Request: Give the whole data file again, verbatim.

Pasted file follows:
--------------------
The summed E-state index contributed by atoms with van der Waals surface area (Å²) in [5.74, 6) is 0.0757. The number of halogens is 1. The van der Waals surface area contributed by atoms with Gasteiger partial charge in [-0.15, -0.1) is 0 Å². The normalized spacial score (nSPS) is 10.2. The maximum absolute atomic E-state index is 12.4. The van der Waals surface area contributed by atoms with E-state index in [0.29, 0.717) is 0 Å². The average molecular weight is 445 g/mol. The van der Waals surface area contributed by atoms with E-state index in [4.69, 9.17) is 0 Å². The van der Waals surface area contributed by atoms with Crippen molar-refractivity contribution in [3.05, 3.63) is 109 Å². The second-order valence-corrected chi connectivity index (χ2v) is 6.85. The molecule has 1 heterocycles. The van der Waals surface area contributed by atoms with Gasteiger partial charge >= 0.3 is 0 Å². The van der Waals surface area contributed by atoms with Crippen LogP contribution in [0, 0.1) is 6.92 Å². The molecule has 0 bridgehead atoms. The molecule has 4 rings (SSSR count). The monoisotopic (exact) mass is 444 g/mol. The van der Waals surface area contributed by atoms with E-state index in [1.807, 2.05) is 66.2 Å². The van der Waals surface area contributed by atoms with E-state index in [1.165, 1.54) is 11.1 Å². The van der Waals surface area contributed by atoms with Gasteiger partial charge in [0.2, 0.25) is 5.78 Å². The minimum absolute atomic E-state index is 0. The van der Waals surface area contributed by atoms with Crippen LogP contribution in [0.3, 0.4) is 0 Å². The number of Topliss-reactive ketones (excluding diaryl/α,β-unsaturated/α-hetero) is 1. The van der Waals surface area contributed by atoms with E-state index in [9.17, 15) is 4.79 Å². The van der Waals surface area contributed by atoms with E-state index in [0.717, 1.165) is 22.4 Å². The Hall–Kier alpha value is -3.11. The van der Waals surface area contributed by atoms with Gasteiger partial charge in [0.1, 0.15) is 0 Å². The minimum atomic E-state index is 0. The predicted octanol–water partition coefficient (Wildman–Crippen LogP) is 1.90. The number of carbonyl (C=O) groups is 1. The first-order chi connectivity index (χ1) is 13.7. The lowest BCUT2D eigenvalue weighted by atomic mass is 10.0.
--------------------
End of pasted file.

The summed E-state index contributed by atoms with van der Waals surface area (Å²) in [5.74, 6) is 0.0757. The number of halogens is 1. The van der Waals surface area contributed by atoms with Gasteiger partial charge in [-0.15, -0.1) is 0 Å². The normalized spacial score (nSPS) is 10.2. The maximum absolute atomic E-state index is 12.4. The van der Waals surface area contributed by atoms with E-state index in [0.29, 0.717) is 0 Å². The average molecular weight is 445 g/mol. The van der Waals surface area contributed by atoms with E-state index in [4.69, 9.17) is 0 Å². The van der Waals surface area contributed by atoms with Crippen molar-refractivity contribution in [3.05, 3.63) is 109 Å². The second-order valence-corrected chi connectivity index (χ2v) is 6.85. The molecule has 1 heterocycles. The van der Waals surface area contributed by atoms with Gasteiger partial charge >= 0.3 is 0 Å². The van der Waals surface area contributed by atoms with Crippen LogP contribution in [0, 0.1) is 6.92 Å². The molecule has 0 bridgehead atoms. The molecule has 4 rings (SSSR count). The monoisotopic (exact) mass is 444 g/mol. The van der Waals surface area contributed by atoms with E-state index in [1.807, 2.05) is 66.2 Å². The van der Waals surface area contributed by atoms with E-state index in [1.165, 1.54) is 11.1 Å². The van der Waals surface area contributed by atoms with Gasteiger partial charge in [0.2, 0.25) is 5.78 Å². The minimum absolute atomic E-state index is 0. The van der Waals surface area contributed by atoms with Crippen LogP contribution in [0.3, 0.4) is 0 Å². The number of Topliss-reactive ketones (excluding diaryl/α,β-unsaturated/α-hetero) is 1. The van der Waals surface area contributed by atoms with E-state index in [9.17, 15) is 4.79 Å². The van der Waals surface area contributed by atoms with E-state index in [0.717, 1.165) is 22.4 Å². The Hall–Kier alpha value is -3.11. The van der Waals surface area contributed by atoms with Gasteiger partial charge in [0.1, 0.15) is 0 Å². The minimum atomic E-state index is 0. The predicted octanol–water partition coefficient (Wildman–Crippen LogP) is 1.90. The number of carbonyl (C=O) groups is 1. The first-order chi connectivity index (χ1) is 13.7. The lowest BCUT2D eigenvalue weighted by atomic mass is 10.0.